• Confirmatio: Gives evidence to prove your claims
    • Confutatio/Refutatio: Addresses any opposing reasons and refutes them
    • Peroratio: Conclusion by way of discovery, explains the significance of the argument 
  • Revise the draft to assess its strengths and weaknesses. This can also include proofreading for spelling and grammar errors.
  • Organize the ideas in your essay:
    • Introduction: Open with an intriguing example, provocative quotation, puzzling scenario, anecdote, or thought-provoking question. Be straightforward and confident in your introduction.
    • Body: Think about your paragraphing, especially transitions. Use the PIE (Point, Illustration, Explanation) format for your body paragraphs. 
    • In each paragraph, do you need to elaborate on the preceding paragraph or introduce a new but related idea? Continue a chronological narrative? Describe a problem or cause? Describe a consequence or implication?
    • Ensure that each claim you make is supported by evidence.
    • Conclusion: Play the "so what" game, return to a theme from your introduction, synthesize information (don't summarize), include a provocative insight or quotation, propose a course of action or solution, point to broader implications.



2g. Practice techniques for using research to support various logical structures and rhetorical strategies, including analysis, discussion, and comparison/contrast

  • What can you research to support your ethos?
  • What can you research to support pathos?
  • What can you research to support logos?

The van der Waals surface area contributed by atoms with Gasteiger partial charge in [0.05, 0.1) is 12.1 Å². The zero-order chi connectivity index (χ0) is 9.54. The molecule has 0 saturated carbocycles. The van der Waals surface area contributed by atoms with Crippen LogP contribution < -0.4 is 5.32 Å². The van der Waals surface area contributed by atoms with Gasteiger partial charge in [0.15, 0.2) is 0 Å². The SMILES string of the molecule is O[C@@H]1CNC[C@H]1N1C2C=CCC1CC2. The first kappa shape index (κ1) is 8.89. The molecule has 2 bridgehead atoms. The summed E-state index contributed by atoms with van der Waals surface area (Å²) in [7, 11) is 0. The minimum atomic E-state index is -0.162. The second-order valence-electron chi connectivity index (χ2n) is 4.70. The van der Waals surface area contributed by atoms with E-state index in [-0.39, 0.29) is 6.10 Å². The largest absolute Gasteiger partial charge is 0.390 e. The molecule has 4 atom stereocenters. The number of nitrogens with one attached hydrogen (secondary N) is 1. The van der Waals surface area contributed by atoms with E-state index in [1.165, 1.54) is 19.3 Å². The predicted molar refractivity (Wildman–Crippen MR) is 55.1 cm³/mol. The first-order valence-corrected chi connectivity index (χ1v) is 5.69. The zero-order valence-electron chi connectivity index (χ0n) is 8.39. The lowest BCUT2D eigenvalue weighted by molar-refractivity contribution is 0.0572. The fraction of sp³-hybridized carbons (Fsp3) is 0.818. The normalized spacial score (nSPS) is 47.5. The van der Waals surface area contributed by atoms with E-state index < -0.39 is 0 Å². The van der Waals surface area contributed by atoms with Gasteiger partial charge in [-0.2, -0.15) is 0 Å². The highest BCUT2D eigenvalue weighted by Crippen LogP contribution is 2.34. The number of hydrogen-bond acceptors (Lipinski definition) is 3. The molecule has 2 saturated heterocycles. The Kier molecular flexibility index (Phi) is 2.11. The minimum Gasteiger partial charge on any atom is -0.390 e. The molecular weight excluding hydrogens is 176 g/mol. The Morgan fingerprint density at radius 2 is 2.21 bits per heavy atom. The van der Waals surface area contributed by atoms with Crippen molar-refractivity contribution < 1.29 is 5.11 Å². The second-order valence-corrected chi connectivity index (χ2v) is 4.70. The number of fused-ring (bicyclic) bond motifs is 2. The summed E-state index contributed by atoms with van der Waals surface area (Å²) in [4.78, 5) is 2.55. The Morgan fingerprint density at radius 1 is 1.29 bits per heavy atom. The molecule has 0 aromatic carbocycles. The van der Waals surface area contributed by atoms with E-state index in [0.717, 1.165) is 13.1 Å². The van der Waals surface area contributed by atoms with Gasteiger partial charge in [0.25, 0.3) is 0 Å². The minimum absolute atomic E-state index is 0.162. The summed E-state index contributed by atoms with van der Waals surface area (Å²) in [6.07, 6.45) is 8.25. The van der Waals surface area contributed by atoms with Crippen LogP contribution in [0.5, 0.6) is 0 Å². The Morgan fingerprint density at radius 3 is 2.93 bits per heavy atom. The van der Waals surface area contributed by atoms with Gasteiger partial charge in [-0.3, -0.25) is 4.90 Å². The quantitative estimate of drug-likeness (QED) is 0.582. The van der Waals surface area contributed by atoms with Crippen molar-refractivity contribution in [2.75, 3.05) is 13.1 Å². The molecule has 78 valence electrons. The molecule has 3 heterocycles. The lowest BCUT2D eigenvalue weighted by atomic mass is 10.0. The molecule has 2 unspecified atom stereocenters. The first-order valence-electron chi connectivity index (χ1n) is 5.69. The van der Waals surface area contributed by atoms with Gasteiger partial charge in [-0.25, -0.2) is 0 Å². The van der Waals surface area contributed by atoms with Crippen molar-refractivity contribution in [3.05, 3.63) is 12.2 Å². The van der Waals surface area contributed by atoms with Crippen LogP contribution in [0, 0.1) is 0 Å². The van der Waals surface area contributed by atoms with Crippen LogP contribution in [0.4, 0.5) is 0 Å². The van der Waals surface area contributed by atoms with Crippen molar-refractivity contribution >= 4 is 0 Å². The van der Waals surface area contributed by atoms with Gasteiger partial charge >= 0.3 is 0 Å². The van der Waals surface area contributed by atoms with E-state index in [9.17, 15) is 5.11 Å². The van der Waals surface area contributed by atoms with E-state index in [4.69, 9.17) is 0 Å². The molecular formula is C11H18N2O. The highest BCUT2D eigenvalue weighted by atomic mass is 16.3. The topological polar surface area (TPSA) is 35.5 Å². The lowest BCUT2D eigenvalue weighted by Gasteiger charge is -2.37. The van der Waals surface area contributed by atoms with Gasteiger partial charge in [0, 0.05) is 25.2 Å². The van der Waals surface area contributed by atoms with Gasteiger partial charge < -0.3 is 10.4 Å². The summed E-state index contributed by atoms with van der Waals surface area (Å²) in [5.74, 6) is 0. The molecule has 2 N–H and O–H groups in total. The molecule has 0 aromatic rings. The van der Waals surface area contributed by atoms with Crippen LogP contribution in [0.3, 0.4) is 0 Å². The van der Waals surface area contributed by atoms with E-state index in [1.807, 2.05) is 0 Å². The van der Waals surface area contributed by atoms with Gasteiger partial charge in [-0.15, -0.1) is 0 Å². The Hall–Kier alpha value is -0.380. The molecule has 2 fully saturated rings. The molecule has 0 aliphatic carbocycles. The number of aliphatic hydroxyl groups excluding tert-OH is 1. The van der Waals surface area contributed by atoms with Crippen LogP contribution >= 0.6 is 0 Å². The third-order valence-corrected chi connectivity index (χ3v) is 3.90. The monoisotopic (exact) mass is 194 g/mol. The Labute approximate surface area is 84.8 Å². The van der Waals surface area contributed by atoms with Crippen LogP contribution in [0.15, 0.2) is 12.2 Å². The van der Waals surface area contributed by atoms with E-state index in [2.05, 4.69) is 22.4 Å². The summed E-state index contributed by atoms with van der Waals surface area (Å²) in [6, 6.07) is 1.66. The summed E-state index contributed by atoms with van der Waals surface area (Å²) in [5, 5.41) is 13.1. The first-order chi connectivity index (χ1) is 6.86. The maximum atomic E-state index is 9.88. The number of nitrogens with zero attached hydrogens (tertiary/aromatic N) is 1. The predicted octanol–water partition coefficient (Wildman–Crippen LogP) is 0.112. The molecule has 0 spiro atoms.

• What can you research to support kairos?
  • What is a frame, and how do you use research to establish a frame for your analysis and discussion?
  • What should you research when analyzing an argument?
  • What kind of research should you conduct to support your reasons?
  • What strategies should you use for conducting research?
  • How can you assess your research, and why should you assess your research?

Research strategies for supporting your ethos include finding sources from authors who have specific experience or education related to your issue. When you integrate that source information, address their credibility. Appeals to pathos can be supported by researching emotional stories, even first-person accounts, plus images and other non-textual media, powerful direct quotations, and humor, and incorporating them into your essay. Researching logos appeals involves finding data or statistics and expert testimony. Supporting kairos appeals could involve researching current events, such as crises, usually found in political and social campaigns.

A frame is the section of an academic paper in which a perspective that has already been accepted by a specific discourse community is presented, in order to establish the point of view from which the rest of the essay will be analyzed. You will need to research that perspective – how it is defined by experts and what theorists have said about that frame.

When analyzing an argument, you should research the credibility of the writer and the writer's research.

Generally, you should research evidence that supports your reasons. Research should be authoritative and from trustworthy sources, appropriately cited, and ample enough to convince. Evidence derived from your research should appeal to your target audience's values and priorities. Your research should build upon what your audience already knows. You should present your research from general to specific, use diagrams and other visuals, make sure data is authoritative, and help the audience identify which elements of your research are important.

You should assess your research to create confidence in your authority. Ensure that you have consulted reputable sources, and have formatted your findings according to accepted standards.



Unit 2 Vocabulary

This vocabulary list includes the terms that you will need to know to successfully complete the final exam.

  • academic writing
  • argument
  • cause and effect
  • claim
  • comparison and contrast
  • discourse community 
  • evidence
  • frame
  • personal narrative
  • problem
  • reason
  • thesis
  • tone
  • warrant